A review published in December 2010 by experts from Sydney-based The George Institute for Global Health has revealed a startling lack of evidence of whether pre and post licence training is effective in reducing death and serious injury for motorcycle riders.
Researchers from The George Institute analysed over 23 studies conducted from 1975 to the present day publishing their findings in The Cochrane Library. The review found that no clear evidence exists around the world for what type of motorcycle rider training is most effective in reducing accidents.
“black hole of evidence when it comes to assessing what works and what doesn’t work”
The researchers reviewed previous research studies that examined the effectiveness of both pre and post licence training across the world. They found that while compulsory pre-licence training may act as a deterrent to motorcyclists getting their licence, the level of evidence to assess motorcycle training effectiveness was so poor that they were unable to say what type of training is best.
Associate Professor, Rebecca Ivers, Director of Injury at The George Institute said, “It’s of significant concern that there is such a black hole of evidence when it comes to assessing what works and what doesn’t work when it comes to motorcycle rider training. The clear result of our review is that there is a serious lack of evidence across much of the world to assess the effectiveness of pre or post licence motorcycle training. Our message for policy makers is that they should rigorously evaluate any new or existing rider training programmes so they can measure their effectiveness based on evidence rather than conjecture.”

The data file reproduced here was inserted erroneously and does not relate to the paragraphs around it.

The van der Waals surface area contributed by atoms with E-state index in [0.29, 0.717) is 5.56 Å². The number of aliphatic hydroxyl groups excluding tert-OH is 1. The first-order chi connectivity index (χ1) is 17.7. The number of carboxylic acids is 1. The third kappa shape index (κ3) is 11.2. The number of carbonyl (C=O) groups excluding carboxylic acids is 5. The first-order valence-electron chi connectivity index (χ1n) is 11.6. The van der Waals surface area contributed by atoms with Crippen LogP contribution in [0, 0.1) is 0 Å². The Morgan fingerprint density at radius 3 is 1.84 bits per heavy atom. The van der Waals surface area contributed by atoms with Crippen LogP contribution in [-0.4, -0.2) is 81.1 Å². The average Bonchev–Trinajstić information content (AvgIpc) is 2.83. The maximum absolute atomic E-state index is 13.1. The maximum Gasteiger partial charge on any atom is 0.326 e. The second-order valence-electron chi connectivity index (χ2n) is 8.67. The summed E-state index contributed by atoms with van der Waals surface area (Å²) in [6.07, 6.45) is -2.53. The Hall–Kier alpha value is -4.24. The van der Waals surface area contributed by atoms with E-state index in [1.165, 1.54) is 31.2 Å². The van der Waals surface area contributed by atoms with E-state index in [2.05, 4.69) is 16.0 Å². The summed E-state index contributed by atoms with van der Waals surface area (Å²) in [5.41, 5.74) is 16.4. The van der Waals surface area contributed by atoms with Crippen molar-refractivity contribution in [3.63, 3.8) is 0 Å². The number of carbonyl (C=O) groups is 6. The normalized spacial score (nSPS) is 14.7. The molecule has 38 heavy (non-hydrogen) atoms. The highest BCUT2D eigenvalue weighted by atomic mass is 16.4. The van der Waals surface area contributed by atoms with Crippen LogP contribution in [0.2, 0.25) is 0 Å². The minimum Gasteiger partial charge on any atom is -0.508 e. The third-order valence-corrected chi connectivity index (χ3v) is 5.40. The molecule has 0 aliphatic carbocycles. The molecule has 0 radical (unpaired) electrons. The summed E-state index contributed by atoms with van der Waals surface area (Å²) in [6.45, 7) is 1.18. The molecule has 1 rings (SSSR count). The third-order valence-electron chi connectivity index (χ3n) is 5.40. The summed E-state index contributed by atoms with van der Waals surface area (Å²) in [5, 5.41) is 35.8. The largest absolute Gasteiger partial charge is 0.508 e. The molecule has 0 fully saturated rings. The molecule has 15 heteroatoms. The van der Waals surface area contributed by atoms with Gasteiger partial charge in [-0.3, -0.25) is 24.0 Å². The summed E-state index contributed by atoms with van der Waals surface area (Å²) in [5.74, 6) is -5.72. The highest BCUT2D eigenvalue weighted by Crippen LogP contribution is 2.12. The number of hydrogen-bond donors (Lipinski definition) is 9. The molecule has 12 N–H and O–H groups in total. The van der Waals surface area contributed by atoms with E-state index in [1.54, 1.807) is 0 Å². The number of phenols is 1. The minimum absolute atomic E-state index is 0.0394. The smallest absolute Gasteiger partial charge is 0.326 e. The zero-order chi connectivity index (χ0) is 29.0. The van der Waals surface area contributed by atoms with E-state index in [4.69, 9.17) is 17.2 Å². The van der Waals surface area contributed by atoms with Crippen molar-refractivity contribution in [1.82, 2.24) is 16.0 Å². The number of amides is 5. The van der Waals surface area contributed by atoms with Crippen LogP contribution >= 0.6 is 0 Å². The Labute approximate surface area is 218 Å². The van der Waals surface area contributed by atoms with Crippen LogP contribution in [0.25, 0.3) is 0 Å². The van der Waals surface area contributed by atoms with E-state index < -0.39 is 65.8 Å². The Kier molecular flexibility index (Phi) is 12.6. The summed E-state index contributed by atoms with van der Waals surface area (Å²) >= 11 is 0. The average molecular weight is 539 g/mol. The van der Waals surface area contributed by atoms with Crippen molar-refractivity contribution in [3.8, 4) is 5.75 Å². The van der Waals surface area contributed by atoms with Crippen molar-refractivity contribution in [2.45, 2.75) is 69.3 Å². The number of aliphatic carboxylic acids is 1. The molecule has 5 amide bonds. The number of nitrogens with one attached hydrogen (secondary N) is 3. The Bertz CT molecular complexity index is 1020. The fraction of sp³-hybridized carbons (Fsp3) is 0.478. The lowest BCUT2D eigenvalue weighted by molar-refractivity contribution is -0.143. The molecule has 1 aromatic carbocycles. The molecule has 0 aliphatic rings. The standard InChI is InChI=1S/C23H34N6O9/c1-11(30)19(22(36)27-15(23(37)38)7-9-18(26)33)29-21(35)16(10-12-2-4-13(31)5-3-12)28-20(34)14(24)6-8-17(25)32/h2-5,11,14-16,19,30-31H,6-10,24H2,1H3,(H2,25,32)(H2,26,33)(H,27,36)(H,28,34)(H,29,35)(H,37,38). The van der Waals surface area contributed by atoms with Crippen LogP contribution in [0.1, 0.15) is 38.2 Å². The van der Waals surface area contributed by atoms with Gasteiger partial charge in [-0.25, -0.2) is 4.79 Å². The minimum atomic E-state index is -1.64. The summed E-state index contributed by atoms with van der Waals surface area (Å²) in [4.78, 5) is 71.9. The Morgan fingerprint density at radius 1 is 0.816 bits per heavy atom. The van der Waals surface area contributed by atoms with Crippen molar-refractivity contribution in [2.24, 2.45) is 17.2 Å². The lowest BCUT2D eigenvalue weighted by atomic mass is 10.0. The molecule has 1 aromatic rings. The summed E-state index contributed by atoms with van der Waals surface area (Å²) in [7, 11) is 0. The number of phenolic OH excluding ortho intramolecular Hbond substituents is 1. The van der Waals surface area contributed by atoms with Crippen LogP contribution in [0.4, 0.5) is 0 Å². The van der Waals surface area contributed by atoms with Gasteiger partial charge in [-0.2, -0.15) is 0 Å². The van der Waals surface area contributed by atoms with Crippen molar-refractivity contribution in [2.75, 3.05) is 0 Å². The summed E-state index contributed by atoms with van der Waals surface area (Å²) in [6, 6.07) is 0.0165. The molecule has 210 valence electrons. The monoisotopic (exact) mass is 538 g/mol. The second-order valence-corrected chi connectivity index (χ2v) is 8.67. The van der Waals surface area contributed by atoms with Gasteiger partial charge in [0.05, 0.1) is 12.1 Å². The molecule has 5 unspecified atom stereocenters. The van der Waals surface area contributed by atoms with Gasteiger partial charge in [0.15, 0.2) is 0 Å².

Only 4.5 percent of Australian vehicle registrations are for motorcycles, however they account for 15 percent of all road deaths. Motorcyclists in Australia have by far the highest rate of 1,430 serious injury cases per 100,000 registered vehicles. This was more than 10 times the rate for car occupants 142 cases per 100,000 registered vehicles.
“Road traffic death and serious injury of motorcycle riders is a critical issue for policymakers across the globe,” continued Associate Professor Ivers. “This is especially the case in low-and-middle income countries like India, China and Vietnam where use of motorcycles is high. Death and serious injury rates from road traffic accidents are predicted to rise by up to 80 percent by 2020 in these countries. Road traffic injuries are heading towards becoming the third leading killer of people in the world if action is not taken now to prevent this,” she concluded. Associate Professor Rebecca Ivers is currently leading an evaluation of a motorcycle rider coaching program being run in Victoria which will go some way to addressing the gap in evidence in this area.
The fully published study can be found here.